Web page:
From the time of that stress fracture (4 years ago - I’m 30 now) until about two months ago I’ve run less than 15 times.

  • I ran a half marathon when I was 28, because my wife and a bunch of my coworkers were doing it and it seemed like the right thing to do. I did a grand total of two training runs, didn’t wear shoes, and ended up finishing in 1:58, about a minute slower than Sarah. She passed me with ~3 miles to go, but neither of us saw the other (a downside of mega events like Rock ’n Roll half marathons). I was mostly proud of her, but also a little bit pissed off.
  • I ran one 5k for some charity I can’t remember, and another 5k for a color run.
  • Sporadic runs here and there.

A “natural” runner?

If you read through that history you might think that I’m a “natural” runner. I disagree. I posit that my ability to come out of the woodwork and finish a half marathon, for example, comes down to two things:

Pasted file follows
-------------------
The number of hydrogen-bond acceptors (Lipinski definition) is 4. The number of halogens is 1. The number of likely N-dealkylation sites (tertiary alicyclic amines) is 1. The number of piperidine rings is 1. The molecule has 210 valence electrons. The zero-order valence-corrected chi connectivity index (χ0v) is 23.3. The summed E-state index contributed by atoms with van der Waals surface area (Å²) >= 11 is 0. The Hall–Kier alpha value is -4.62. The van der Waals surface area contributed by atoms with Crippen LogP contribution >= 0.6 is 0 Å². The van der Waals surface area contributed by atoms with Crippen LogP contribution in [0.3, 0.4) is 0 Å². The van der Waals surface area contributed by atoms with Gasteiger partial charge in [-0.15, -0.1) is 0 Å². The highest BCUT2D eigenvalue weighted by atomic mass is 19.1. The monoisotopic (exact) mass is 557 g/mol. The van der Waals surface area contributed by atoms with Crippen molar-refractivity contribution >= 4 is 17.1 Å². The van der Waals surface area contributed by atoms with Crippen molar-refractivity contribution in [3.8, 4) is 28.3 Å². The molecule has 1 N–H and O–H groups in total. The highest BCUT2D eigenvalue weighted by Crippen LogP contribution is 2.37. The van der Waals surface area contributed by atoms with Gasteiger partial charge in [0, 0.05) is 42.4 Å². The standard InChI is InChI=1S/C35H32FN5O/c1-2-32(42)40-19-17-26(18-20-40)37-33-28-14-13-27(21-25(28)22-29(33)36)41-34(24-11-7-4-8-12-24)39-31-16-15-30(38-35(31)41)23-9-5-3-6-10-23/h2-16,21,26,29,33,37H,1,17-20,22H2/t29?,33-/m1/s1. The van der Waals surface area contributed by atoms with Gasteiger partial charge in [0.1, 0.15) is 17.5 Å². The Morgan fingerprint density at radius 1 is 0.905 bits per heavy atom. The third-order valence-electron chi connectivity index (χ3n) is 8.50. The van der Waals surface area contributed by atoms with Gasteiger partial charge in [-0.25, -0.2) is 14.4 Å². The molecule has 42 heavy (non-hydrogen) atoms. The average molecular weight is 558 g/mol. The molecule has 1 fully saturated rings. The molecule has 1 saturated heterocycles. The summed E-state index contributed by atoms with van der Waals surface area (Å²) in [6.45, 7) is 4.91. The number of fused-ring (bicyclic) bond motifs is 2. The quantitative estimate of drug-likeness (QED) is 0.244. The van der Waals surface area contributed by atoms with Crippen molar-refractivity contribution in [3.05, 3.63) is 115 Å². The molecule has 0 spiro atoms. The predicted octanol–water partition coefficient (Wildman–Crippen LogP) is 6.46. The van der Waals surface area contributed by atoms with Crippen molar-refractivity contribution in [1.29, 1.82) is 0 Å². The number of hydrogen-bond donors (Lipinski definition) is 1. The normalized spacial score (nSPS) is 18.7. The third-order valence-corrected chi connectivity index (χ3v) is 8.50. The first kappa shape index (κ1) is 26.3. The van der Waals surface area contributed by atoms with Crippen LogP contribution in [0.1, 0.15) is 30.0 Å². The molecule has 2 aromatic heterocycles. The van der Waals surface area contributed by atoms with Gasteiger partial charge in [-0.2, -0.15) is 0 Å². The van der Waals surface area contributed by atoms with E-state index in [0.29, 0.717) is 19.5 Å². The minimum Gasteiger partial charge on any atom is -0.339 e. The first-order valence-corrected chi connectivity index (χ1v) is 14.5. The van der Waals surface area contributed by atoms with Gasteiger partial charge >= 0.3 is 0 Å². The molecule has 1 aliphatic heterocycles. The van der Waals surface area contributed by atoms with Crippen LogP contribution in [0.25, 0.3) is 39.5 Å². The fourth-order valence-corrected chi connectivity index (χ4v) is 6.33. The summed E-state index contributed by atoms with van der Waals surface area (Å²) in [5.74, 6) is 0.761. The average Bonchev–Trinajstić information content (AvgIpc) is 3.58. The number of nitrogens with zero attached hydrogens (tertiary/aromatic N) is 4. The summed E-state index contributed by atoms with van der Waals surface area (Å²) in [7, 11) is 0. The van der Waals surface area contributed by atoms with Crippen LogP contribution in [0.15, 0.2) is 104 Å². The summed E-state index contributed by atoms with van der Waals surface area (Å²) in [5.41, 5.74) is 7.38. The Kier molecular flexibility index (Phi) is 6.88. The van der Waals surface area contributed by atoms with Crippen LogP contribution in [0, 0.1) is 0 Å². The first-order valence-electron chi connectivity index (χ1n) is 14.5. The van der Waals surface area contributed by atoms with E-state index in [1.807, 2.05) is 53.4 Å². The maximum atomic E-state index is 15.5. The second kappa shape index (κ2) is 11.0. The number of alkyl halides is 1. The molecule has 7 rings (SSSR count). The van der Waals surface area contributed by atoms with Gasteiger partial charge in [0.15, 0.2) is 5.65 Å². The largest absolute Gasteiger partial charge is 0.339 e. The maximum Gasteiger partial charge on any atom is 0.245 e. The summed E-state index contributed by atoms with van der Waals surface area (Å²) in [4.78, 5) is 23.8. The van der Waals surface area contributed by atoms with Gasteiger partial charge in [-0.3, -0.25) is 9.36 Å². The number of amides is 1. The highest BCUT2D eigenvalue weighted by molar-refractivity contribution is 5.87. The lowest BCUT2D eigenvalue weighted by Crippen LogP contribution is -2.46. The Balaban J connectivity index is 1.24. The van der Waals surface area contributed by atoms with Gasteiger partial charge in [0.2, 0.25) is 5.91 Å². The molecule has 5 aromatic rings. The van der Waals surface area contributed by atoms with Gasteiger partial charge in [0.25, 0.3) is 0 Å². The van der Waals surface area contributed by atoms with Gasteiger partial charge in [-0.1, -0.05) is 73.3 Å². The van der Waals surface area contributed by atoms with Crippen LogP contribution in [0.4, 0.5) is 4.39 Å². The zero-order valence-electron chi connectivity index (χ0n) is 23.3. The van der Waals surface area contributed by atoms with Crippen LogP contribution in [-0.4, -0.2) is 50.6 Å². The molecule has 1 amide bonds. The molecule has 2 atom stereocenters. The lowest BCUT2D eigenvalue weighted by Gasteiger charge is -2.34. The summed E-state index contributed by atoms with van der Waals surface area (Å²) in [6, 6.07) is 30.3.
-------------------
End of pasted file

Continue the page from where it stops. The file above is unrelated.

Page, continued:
1. I’m in good shape. I stay active, I eat well, and I’m a healthy body-weight. There’s nothing especially runner-esque about me (I’m built more like a swimmer), but there doesn’t need to be. A half (or even a full) marathon is not the obstacle that people make it out to be. Doing it competitively is one thing. But doing it just to finish? if you’re in good shape you should have no problem finishing even without any specific training.
  2. I can push myself through pain that other people can’t push through. This is why I could go do a track workout with someone faster than myself and still win every interval. I have no problem pushing myself to the point of vomiting. I’m a masochist.

Current fitness

I’m not 100% untrained, though I’m pretty close. I’ve run 9 times in the past 12 months, and 7 of those have been in the past 2 months. Additionally, I hike at least a few times per month. And I’m just a generally active dude that doesn’t sit still that much (relative to most modern humans).